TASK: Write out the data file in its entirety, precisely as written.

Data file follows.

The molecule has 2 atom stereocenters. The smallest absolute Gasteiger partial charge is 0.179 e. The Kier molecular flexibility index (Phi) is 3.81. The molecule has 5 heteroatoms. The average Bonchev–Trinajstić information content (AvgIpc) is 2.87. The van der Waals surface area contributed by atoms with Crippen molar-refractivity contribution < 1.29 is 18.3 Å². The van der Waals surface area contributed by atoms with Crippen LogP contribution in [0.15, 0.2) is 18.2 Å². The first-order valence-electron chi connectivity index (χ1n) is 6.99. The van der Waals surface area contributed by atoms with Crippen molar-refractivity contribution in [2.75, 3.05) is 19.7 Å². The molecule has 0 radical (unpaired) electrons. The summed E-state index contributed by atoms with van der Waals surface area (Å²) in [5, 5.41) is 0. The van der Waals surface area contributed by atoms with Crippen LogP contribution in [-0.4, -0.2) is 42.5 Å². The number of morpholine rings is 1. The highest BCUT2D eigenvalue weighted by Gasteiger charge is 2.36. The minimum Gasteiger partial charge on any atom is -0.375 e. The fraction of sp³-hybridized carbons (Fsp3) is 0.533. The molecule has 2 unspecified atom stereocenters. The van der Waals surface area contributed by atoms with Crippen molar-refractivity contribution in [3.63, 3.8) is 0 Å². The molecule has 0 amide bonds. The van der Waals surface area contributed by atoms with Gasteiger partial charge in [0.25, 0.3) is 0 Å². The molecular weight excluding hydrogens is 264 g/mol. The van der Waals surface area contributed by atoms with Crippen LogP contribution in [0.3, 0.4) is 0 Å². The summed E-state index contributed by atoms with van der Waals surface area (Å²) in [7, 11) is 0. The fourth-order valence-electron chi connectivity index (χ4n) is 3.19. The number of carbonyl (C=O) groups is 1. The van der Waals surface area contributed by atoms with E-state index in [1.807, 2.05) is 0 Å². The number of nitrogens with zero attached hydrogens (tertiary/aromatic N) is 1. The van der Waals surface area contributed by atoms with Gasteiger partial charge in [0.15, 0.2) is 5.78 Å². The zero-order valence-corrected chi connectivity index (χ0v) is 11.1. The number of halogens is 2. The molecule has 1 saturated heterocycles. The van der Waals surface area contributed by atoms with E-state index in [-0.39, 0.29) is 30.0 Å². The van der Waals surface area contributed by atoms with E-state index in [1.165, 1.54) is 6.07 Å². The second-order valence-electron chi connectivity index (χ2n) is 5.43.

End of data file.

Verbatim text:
The molecule has 2 atom stereocenters. The smallest absolute Gasteiger partial charge is 0.179 e. The Kier molecular flexibility index (Phi) is 3.81. The molecule has 5 heteroatoms. The average Bonchev–Trinajstić information content (AvgIpc) is 2.87. The van der Waals surface area contributed by atoms with Crippen molar-refractivity contribution < 1.29 is 18.3 Å². The van der Waals surface area contributed by atoms with Crippen LogP contribution in [0.15, 0.2) is 18.2 Å². The first-order valence-electron chi connectivity index (χ1n) is 6.99. The van der Waals surface area contributed by atoms with Crippen molar-refractivity contribution in [2.75, 3.05) is 19.7 Å². The molecule has 0 radical (unpaired) electrons. The summed E-state index contributed by atoms with van der Waals surface area (Å²) in [5, 5.41) is 0. The van der Waals surface area contributed by atoms with Crippen LogP contribution in [-0.4, -0.2) is 42.5 Å². The number of morpholine rings is 1. The highest BCUT2D eigenvalue weighted by Gasteiger charge is 2.36. The minimum Gasteiger partial charge on any atom is -0.375 e. The fraction of sp³-hybridized carbons (Fsp3) is 0.533. The molecule has 2 unspecified atom stereocenters. The van der Waals surface area contributed by atoms with Crippen molar-refractivity contribution in [3.63, 3.8) is 0 Å². The molecule has 0 amide bonds. The van der Waals surface area contributed by atoms with Gasteiger partial charge in [0.25, 0.3) is 0 Å². The molecular weight excluding hydrogens is 264 g/mol. The van der Waals surface area contributed by atoms with Crippen LogP contribution in [0.3, 0.4) is 0 Å². The summed E-state index contributed by atoms with van der Waals surface area (Å²) in [7, 11) is 0. The fourth-order valence-electron chi connectivity index (χ4n) is 3.19. The number of carbonyl (C=O) groups is 1. The van der Waals surface area contributed by atoms with E-state index in [1.807, 2.05) is 0 Å². The number of nitrogens with zero attached hydrogens (tertiary/aromatic N) is 1. The van der Waals surface area contributed by atoms with Gasteiger partial charge in [0.15, 0.2) is 5.78 Å². The zero-order valence-corrected chi connectivity index (χ0v) is 11.1. The number of halogens is 2. The molecule has 1 saturated heterocycles. The van der Waals surface area contributed by atoms with E-state index in [-0.39, 0.29) is 30.0 Å². The van der Waals surface area contributed by atoms with E-state index in [1.165, 1.54) is 6.07 Å². The second-order valence-electron chi connectivity index (χ2n) is 5.43.